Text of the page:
Dec 17, 2020
These are four of my favourite Castlemaine Wedding Venues, including photos taken at each of brilliant couples choosing to have their wedding in this rustic region.
It’s really late at night, and i’m writing this article for you, dear human-person, on the other end, and i’m supposed to use all this coercive langue that apparently makes internet websites more engaging and all that (“you’ll never BELIEVE how rusticly-rustic to the power of rustic these are”), but, let’s skip all that cheap shit and get to the point, because you’re better than that (it’s a Castlemaine thing).
Castlemaine is incredibly rad, otherwise you wouldn’t be on this post or considering a wedding in the area, and I want to share some great spaces from this totally marvellous region.
I’ve spent a tonne of time out there, and as a general thing within the universe, a visit to it is generally recognised as being far more desirable than a slap over the noggin with a wet fish, so have a look at these scallywags that thought the same, and hire me to shoot your wedding.
Providence gully is a gem of the area, an incredible oasis established in 1858. With a rustic barn, olive grovee, pomegranite orchards and an endless variety of native greenery, this understated marvel is a must see.
I photographed the wedding of Amy and Bronson, held in this precious place, and featured in all it’s glory on Hello May.
Providence Gully website: http://providencegully.com.au/
Katie (othewise known at the inimitable Katie Marx flowers – see her here on Melbournes best wedding florists) and Greg run Butterland Newstead, and took it from an historic factory needing a little DIY love, into and incredibly versatile venue just one good road trip out of Melbourne
Iro and Alex got married at this spectacular property, and you can see more of these hilarious, stylish marvels featured here on Together Journal.
Butterland Newstead website: https://www.butterland.com.au/
The Diggers Store is something of an understated gem of the area, and resembles something of an impossible mix of tiny italian clifftop homestead, mixed with rustic outback, and just a couple of hours north of Melbourne.
After their Queenstown Elopement (also featured here on Hello May), Lilli and Jake brought the party, and their beautiful community, to the intimate grounds of the Diggers Store in Castlemaine, and loaded up with a bunch of strange old film cameras (see here why I shoot film at weddings) I came along for the ride to document it.
The Diggers Store website: http://www.thediggersstore.com.au/
This one slipped into this post, just. Even though it’s about 40 minutes outside of Castlemaine, it still qualifies and is well worth adding to the Castlemaine venue consideration pile. Home of beautiful hospitality, wood-fired pizzas, and plenty of beautiful portrait locations in the surrounding regions to run around in. Go for the woodfired pizzas, and get married on the side.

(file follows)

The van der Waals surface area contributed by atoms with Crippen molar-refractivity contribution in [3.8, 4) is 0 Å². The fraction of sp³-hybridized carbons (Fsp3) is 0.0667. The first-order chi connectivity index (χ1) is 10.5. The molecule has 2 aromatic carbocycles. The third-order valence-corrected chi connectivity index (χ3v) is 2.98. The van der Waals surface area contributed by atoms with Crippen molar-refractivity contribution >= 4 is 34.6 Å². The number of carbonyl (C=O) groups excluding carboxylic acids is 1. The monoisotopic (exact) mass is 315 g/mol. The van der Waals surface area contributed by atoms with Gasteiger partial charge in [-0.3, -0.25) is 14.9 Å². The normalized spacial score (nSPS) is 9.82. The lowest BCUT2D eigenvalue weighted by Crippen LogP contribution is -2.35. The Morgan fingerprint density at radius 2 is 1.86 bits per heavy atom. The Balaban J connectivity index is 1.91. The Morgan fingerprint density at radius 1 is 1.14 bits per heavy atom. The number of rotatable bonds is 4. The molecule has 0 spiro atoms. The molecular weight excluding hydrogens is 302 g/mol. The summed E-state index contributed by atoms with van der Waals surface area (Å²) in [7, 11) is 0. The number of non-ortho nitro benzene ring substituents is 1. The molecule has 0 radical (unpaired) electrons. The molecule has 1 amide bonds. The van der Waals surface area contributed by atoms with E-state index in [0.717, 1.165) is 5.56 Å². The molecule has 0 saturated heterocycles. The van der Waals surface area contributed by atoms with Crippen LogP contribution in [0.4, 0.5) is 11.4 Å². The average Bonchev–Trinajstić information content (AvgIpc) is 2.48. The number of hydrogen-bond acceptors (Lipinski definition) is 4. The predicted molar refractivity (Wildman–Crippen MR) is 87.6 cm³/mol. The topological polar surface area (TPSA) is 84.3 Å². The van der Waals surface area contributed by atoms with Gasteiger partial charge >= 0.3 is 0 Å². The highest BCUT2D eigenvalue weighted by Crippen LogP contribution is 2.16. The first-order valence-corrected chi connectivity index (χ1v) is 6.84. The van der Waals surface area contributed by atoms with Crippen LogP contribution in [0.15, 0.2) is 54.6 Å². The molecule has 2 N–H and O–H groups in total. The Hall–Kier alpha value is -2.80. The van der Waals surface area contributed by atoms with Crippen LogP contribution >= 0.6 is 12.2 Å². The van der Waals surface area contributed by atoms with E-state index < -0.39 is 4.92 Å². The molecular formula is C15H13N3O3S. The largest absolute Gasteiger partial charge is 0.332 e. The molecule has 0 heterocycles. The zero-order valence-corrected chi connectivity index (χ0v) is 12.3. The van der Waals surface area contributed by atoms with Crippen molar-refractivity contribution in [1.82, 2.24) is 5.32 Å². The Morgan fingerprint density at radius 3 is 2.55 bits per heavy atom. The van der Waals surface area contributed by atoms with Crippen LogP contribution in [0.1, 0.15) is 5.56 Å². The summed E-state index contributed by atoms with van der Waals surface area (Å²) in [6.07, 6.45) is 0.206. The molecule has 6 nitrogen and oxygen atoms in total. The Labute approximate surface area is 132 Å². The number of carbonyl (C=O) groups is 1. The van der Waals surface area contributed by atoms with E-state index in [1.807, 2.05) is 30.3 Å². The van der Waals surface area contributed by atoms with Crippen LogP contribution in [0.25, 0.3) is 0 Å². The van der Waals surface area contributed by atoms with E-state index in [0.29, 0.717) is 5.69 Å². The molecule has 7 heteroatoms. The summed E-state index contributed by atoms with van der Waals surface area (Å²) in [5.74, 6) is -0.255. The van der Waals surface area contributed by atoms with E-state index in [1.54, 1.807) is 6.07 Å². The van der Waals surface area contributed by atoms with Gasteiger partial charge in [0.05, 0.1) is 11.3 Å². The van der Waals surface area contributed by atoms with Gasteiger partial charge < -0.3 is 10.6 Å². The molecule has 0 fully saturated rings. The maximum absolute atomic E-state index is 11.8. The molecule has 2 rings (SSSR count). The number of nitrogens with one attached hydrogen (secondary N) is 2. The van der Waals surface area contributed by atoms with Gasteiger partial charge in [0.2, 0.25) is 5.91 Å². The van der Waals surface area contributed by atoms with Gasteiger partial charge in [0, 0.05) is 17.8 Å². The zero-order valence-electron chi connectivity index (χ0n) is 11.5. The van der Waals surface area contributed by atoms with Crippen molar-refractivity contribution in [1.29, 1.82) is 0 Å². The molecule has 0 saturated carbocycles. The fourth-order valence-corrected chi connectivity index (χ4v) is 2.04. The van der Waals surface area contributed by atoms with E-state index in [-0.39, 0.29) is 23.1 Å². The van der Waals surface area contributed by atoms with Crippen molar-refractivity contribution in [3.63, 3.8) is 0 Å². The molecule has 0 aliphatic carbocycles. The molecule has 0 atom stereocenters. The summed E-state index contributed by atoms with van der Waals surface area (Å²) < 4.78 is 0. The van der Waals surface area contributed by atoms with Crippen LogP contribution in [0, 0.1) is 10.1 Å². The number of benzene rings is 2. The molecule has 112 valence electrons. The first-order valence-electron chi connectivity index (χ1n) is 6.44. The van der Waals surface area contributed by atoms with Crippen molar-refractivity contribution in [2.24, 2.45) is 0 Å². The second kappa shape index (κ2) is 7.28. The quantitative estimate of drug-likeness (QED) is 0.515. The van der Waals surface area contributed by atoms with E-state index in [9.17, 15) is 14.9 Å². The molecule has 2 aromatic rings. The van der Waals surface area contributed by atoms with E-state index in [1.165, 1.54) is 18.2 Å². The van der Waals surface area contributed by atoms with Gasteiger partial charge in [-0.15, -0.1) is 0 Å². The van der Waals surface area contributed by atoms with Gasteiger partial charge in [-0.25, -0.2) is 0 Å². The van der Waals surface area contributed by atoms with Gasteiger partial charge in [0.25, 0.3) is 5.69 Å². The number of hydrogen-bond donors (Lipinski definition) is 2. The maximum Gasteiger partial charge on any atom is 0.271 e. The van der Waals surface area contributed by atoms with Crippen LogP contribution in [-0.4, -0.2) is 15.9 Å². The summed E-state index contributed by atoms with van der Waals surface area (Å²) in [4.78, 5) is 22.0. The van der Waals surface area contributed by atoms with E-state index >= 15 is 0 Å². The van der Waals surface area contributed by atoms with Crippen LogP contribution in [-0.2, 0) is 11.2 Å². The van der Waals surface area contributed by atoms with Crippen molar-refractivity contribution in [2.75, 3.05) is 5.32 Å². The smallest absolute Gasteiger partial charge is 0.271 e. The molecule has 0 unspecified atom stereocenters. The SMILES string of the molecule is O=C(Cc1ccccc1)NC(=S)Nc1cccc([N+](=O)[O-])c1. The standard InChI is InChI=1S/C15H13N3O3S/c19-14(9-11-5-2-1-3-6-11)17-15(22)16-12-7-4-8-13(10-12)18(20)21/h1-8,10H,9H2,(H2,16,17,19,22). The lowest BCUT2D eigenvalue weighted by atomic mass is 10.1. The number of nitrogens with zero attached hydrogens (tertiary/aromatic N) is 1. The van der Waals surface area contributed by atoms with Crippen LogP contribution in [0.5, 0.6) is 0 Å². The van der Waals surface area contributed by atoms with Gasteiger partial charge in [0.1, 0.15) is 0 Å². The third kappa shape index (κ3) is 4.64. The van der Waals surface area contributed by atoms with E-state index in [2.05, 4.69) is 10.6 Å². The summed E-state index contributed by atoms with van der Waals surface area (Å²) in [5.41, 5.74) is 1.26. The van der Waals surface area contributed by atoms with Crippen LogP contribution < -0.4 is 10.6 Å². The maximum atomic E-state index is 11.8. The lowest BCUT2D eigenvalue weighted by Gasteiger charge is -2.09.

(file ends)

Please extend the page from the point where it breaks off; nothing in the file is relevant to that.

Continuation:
Kara and Marty had their Castlemaine wedding at the Cosmopolitan hotel in Trentham, and we whipped out for a beautiful portrait session in some unique spots nearby. Head here to see more of their Cosmopolitan Hotel wedding.
The Cosmopolitan Hotel Trentham website: https://www.thecosmopolitanhotel.com.au/
Check out this post for rustic wedding venues in Melbourne, or on the other side of Victoria, have a look at these Mornington Peninsula wedding venues. For something on the complete other end of the dial, check out this Melbourne city Luminare wedding.
Briars Atlas Wedding Photography – enquire
Jun 28, 2020
Every once in a while at a wedding, you’re graced with a little moment where the thing happening in front of you, the environment itself, the weather, and the gear you’re using all come together in perfect harmony.
You can read more about being a film wedding photographer here.
Jun 17, 2020
This is one of my favourite images from Lil and Jakes wedding. Up close and personal with my characteristically well-dressed friend John at The Diggers Store (nestled just over an hour outside of Melbourne) who probably thought he was the feature of the frame, who looked aside with furrowed brow, while I actually focused on old mate to the left, deep in a state of existential ponderment.
It was such a treat photographing this wedding on old, banged-up film cameras. This was the wedding of a couple of dear friends, and I somehow managed to high-tail it back to Australia the day after delivering a talk in Vancouver, landing the morning of their wedding, and catching a few hours sleep in my hire car.
And then at midnight, I hit the road again, to deliver another talk in Rome.
Small wonder none of the Italians could understand my blubbering, jetlagged Australiana, but it made the translators of Way Up North earn their fee.
I love this image, and it’s still strangeness takes me right back to that very odd few-day whirlwind.
Shot on god-knows-what camera, on Kodak Tri-X film.
Visit this post to see why you should shoot film.